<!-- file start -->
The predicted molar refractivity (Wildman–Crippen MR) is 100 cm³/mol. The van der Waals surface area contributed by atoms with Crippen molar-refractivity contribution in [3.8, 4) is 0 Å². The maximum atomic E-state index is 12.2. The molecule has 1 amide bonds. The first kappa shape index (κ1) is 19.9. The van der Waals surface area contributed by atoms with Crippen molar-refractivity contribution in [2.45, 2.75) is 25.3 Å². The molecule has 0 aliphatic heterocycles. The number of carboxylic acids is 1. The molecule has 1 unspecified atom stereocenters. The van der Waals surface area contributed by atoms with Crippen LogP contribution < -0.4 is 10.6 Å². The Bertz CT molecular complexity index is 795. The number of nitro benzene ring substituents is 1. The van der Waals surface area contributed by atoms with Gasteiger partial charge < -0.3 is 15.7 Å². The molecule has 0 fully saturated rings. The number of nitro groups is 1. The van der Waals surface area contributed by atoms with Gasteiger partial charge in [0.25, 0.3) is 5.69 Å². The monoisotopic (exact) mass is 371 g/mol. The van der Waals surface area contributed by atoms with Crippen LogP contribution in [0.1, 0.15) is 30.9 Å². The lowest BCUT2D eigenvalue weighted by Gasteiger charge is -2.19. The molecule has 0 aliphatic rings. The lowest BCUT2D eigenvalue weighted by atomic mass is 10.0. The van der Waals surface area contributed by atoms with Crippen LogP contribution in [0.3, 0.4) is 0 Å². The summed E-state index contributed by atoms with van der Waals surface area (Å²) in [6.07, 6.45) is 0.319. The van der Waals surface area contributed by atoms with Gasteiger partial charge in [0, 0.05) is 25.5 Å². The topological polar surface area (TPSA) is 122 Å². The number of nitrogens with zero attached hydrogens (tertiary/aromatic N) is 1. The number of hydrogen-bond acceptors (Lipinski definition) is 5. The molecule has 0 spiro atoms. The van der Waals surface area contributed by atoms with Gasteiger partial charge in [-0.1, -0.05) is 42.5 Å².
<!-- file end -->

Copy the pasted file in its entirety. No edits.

The predicted molar refractivity (Wildman–Crippen MR) is 100 cm³/mol. The van der Waals surface area contributed by atoms with Crippen molar-refractivity contribution in [3.8, 4) is 0 Å². The maximum atomic E-state index is 12.2. The molecule has 1 amide bonds. The first kappa shape index (κ1) is 19.9. The van der Waals surface area contributed by atoms with Crippen molar-refractivity contribution in [2.45, 2.75) is 25.3 Å². The molecule has 0 aliphatic heterocycles. The number of carboxylic acids is 1. The molecule has 1 unspecified atom stereocenters. The van der Waals surface area contributed by atoms with Crippen LogP contribution < -0.4 is 10.6 Å². The Bertz CT molecular complexity index is 795. The number of nitro benzene ring substituents is 1. The van der Waals surface area contributed by atoms with Gasteiger partial charge < -0.3 is 15.7 Å². The molecule has 0 fully saturated rings. The number of nitro groups is 1. The van der Waals surface area contributed by atoms with Gasteiger partial charge in [0.25, 0.3) is 5.69 Å². The monoisotopic (exact) mass is 371 g/mol. The van der Waals surface area contributed by atoms with Crippen LogP contribution in [0.1, 0.15) is 30.9 Å². The lowest BCUT2D eigenvalue weighted by Gasteiger charge is -2.19. The molecule has 0 aliphatic rings. The lowest BCUT2D eigenvalue weighted by atomic mass is 10.0. The van der Waals surface area contributed by atoms with Crippen LogP contribution in [0.3, 0.4) is 0 Å². The summed E-state index contributed by atoms with van der Waals surface area (Å²) in [6.07, 6.45) is 0.319. The van der Waals surface area contributed by atoms with Gasteiger partial charge in [0, 0.05) is 25.5 Å². The topological polar surface area (TPSA) is 122 Å². The number of nitrogens with zero attached hydrogens (tertiary/aromatic N) is 1. The number of hydrogen-bond acceptors (Lipinski definition) is 5. The molecule has 0 spiro atoms. The van der Waals surface area contributed by atoms with Gasteiger partial charge in [-0.1, -0.05) is 42.5 Å².